“Later in the day, it had been relayed to me via Mark that the president wasn’t happy that Bobby [Engel, the driver] didn’t pull it off for him, and that Mark didn’t work hard enough to get the movement on the books [Trump’s schedule].”

Hutchinson’s testimony was the latest revelations to emerge from hearings that have traced in great detail how Trump and his allies plotted and intended to overturn the election. Her eye-witness account provided an unprecedented view of a raging president.

Hutchinson’s testimony was compared to John Dean, the star witness of the Watergate hearings a half-century ago that led to the resignation of President Richard Nixon for his aides’ efforts to spy on and smear Democrats during the 1972 presidential campaign.

“She IS the John Dean of the hearings,” tweeted the Brooking Institution’s Norman Eisen, who has written legal analyses on prosecuting Trump. “Trump fighting with his security, throwing plates at the wall, but above all the WH knowing that violence was coming on 1/6. The plates & the fighting are not crimes, but they will color the prosecution devastatingly.”

Meadows’ presence has hovered over the coup plot and insurrection. Though he has refused to testify before the January 6 committee, his pivotal role increasingly has come into view.

Under oath, Hutchinson described links between Meadows and communication channels to the armed mob that had assembled. She was backstage at the Trump’s midday January 6 rally and described Trump’s anger that the crowd was not big enough. The Secret Service told him that many people were armed and did not want to go through security and give up their weapons.

Trump, she recounted, said “something to the effect of, ‘I don’t f-ing care that they have weapons. They’re not here to hurt me. Take the mags [metal detectors] away. Let the people in. They can march to the Capitol from here.

As the day progressed and the Capitol was breached, Hutchison described the scene at the White House from her cubicle outside the Oval Office. She repeatedly went into Meadows’ office, where he had isolated himself. When Secret Service officials urged her to get Meadows to urge Trump to tell his supporters to stand down and leave, he sat listless.

“He [Meadows] needs to snap out of it,” she said that she told others who pressed her to get Meadows to act. Later, she heard Meadows repeatedly tell other White House officials that Trump “doesn’t think they [insurrectionists] are doing anything wrong.” Trump said Pence deserved to be hung as a traitor, she said.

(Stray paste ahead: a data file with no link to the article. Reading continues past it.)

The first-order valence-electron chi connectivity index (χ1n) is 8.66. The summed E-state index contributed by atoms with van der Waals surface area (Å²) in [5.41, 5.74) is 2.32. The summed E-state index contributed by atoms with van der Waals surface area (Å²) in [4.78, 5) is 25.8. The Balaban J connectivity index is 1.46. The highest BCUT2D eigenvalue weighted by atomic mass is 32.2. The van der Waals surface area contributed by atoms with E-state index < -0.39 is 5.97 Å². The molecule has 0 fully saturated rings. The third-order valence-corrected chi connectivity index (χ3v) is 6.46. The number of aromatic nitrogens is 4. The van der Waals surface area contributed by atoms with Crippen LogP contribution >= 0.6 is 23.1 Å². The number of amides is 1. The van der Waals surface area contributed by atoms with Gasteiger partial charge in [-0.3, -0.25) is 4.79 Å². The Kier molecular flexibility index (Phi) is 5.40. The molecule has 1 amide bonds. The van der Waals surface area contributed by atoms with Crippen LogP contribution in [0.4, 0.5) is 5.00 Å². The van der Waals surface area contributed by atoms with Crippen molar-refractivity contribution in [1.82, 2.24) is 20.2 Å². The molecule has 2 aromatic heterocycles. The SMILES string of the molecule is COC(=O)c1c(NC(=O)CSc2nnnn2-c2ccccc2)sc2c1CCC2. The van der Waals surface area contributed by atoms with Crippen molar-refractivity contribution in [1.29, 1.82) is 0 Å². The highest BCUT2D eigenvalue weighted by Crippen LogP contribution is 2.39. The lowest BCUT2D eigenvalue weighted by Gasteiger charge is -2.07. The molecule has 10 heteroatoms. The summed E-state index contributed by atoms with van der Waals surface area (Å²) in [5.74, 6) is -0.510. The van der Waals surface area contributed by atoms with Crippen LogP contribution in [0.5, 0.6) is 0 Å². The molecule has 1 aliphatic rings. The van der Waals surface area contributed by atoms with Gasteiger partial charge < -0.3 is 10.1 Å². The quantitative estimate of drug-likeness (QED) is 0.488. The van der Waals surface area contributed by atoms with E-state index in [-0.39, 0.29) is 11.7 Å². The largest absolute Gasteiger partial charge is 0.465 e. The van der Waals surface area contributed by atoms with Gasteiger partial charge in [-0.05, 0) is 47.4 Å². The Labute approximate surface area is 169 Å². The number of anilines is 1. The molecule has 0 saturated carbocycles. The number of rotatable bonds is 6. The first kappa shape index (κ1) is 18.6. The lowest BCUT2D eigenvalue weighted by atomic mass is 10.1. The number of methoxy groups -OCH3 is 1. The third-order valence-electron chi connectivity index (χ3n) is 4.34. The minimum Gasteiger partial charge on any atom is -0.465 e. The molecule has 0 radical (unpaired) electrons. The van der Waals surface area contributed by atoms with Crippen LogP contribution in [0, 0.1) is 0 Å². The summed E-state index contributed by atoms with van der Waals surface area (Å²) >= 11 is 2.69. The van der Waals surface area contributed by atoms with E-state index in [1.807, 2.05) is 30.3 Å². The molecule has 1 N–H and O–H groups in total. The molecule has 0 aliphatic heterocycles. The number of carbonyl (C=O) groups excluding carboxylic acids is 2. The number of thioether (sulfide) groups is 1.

Immediately after January 6, Hutchinson said that Trump’s cabinet discussed invoking the 25th Amendment to remove a sitting president but did not do so. She also said that Meadows sought a pardon for his January 6-related actions.

Today, Meadows is championing many of the same election falsehoods that he pushed for Trump as a senior partner at the Conservative Partnership Institute (CPI), a right-wing think tank whose 2021 annual report boasts of “changing the way conservatives fight.”

His colleagues include Cleta Mitchell, a lawyer who pushed for Trump to use every means to overturn the election and leads CPI’s “election integrity network,” and other Republicans who have been attacking elections as illegitimate where their candidates lose.

Hutchinson’s testimony may impede Meadows’ future political role, as it exposes him to possible criminal prosecution. But the election-denying movement that he nurtured has not gone away. CPI said it is targeting elections in national battleground states for 2022’s midterms, including Arizona, Georgia, Florida, Michigan, and Pennsylvania.

Trump did not give Meadows a pardon. But in July 2021, Trump’s “Save America” PAC gave CPI $1 million.

Steven Rosenfeld is the editor and chief correspondent of Voting Booth, a project of the Independent Media Institute. He has reported for National Public Radio, Marketplace, and Christian Science Monitor Radio, as well as a wide range of progressive publications including Salon, AlterNet, The American Prospect, and many others.